Victoria approves six solar farms and four big batteries projects

The government of Victoria, Australia, has reportedly announced that six new large-scale energy storage and generation projects, capable of creating approximately 1,460 GWh of energy annually, have won supply contracts under its 2nd renewable energy target auction (VRET2).

Lily D’Ambrosio, Energy Minister, Victoria, stated that successful projects play a significant role in the accomplishment of the government’s target of sourcing 100% renewable electricity by 2025 to power government schools, hospitals, as well as the metropolitan train network of Melbourne.

D’Ambrosio added that every government building is being powered with clean and cheap renewable energy, and that the government is increasing investment by more than AUD$1 billion in the state and creating several jobs while tackling climate change.

D’Ambrosio also stated that the state is the clean energy powerhouse of Australia, having cut its emissions down more than other states while also tripling the amount of renewable energy and simultaneously created thousands of jobs.

The first project is the French firm Total Eren’s 200 MW Kiamal Solar Farm which is currently in the second stage, located in western Victoria, and includes a 150 MW/300 MWh battery storage project.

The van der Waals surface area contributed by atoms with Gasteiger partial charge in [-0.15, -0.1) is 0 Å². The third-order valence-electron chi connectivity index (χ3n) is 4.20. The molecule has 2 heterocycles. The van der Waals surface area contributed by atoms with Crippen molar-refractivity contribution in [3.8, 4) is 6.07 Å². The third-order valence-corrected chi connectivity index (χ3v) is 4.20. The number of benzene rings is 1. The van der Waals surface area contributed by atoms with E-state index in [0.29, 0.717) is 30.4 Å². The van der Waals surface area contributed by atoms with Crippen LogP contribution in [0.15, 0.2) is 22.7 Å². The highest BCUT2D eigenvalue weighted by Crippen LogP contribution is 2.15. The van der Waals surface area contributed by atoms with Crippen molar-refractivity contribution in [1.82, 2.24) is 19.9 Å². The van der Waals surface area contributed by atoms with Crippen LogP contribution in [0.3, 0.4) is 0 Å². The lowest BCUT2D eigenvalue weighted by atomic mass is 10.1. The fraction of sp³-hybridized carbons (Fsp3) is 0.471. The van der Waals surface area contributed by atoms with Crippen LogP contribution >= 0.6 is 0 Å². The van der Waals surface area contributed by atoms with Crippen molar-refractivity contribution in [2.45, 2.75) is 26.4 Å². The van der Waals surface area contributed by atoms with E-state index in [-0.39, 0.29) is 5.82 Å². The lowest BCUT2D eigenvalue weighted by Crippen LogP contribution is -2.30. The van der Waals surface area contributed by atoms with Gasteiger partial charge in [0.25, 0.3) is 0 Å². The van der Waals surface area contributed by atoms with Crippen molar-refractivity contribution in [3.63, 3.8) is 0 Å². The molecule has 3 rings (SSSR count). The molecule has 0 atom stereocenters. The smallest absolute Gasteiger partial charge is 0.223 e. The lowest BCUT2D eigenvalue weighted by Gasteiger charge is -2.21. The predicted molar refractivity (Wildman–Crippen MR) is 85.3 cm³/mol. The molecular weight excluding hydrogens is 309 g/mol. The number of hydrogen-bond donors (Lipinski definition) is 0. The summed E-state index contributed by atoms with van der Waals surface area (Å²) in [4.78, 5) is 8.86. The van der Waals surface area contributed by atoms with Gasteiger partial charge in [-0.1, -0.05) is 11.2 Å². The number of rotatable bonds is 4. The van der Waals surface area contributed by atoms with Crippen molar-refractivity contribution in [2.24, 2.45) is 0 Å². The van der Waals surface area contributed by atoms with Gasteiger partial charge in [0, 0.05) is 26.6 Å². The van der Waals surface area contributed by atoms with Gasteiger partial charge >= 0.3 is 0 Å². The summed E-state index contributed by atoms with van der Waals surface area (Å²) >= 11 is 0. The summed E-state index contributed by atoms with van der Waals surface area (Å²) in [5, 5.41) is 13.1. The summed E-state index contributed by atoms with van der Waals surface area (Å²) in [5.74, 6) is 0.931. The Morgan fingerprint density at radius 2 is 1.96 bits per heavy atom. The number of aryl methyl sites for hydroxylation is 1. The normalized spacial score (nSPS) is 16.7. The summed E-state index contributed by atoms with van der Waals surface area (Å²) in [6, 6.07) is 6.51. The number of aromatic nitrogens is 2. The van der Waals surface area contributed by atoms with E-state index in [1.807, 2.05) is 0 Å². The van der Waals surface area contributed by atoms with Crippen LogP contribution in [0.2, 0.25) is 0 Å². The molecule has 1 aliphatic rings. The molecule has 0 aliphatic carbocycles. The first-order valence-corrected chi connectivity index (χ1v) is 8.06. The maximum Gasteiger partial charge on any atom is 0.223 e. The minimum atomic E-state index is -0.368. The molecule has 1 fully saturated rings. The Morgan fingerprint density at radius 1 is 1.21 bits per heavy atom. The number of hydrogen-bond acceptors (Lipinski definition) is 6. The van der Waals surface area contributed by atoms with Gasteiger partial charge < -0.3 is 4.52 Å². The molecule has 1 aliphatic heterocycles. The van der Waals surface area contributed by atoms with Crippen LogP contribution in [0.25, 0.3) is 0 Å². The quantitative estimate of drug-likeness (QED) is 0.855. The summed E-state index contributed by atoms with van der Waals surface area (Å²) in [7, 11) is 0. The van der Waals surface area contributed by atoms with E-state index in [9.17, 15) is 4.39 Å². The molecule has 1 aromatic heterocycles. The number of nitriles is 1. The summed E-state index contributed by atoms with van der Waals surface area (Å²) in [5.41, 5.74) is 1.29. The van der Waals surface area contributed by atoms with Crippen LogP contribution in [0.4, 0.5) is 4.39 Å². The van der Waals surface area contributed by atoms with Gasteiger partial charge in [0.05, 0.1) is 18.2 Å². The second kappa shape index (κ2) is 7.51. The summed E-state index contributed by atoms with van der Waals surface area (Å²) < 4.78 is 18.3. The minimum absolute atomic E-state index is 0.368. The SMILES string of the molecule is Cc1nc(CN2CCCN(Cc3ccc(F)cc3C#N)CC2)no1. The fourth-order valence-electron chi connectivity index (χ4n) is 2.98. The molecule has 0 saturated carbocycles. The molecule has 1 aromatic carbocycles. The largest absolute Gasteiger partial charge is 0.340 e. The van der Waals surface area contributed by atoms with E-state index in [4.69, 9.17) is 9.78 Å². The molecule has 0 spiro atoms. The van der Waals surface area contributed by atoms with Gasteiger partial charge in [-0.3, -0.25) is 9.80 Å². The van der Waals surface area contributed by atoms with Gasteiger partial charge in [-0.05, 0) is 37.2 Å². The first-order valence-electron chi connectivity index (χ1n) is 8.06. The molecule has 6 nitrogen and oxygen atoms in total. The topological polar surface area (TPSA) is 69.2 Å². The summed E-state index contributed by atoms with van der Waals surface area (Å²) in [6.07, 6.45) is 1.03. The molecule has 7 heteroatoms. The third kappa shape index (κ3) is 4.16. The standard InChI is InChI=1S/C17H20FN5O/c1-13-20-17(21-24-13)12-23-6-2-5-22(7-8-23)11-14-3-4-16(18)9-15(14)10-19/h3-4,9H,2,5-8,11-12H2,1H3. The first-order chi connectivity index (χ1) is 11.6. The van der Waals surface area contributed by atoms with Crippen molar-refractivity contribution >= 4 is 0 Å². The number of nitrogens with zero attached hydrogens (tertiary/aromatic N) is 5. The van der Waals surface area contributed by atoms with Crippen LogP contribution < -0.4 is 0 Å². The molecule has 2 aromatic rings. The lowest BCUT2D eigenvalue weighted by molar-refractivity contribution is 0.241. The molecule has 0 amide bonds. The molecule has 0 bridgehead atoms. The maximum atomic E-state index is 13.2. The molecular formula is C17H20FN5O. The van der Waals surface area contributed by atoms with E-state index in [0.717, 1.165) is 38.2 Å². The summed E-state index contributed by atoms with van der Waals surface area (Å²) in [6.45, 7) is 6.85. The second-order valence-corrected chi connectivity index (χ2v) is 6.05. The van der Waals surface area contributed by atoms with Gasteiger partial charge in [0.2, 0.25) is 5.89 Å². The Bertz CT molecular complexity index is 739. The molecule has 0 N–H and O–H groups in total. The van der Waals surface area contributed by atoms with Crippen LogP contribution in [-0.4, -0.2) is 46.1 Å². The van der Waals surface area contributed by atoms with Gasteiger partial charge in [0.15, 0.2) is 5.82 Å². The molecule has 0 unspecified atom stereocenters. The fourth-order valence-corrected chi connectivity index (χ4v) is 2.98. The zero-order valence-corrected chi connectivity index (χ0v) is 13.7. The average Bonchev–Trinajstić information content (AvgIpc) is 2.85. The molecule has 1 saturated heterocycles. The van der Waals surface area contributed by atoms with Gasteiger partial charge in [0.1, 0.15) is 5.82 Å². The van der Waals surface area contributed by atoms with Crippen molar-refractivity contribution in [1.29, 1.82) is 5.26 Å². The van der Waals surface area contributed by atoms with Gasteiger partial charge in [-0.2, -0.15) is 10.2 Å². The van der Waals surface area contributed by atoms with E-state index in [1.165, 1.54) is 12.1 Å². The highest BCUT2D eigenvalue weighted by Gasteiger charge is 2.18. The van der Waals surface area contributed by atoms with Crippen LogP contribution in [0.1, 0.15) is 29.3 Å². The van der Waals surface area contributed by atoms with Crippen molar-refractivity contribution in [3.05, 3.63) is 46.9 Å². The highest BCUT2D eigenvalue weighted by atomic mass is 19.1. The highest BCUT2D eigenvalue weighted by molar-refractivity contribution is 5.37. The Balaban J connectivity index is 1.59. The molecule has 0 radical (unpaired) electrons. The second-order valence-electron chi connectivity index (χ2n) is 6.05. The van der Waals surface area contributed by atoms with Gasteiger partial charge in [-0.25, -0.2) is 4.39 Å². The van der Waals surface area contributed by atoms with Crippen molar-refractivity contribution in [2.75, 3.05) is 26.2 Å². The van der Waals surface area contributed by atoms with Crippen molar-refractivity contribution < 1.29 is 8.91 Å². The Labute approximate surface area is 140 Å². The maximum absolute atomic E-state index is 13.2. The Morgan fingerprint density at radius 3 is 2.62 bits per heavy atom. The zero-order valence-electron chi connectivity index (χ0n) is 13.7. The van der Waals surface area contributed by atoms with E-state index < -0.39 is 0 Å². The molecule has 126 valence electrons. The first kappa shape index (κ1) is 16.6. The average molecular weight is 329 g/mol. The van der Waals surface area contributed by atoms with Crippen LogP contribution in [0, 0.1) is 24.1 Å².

Near to that is the 95 MW Derby Solar Project as well as the 85 MW/100 MWh big battery project which is being developed in the central north area by Sungrow Renewable Energy.

In the western region is also Esco Pacific’s 118.8 MW Horsham Solar Farm with the 50 MW/100 MWh battery storage project.

The remaining two solar projects are the Sydney-based Pacific Partnerships’ 102 MW Glenrowan Solar Farm in the northeast and the 77 MW Frasers Solar Farm in the Latrobe Valley in the eastern region by the Melbourne-based South Energy.

D’Ambrosio said that the projects will help in meeting 40% of the state’s legislated renewable energy targets by 2025 and 50% by 2030, as well as its new energy storage capacity targets of at least 2.6 GW by 2030 and 6.3 GW by 2035.

With the four battery projects, Victoria’s current storage of dispatchable energy for the grid will be doubled to 365 MW and 600 MWh, and help manage network constraints, reduce electricity costs, and boost grid stability.

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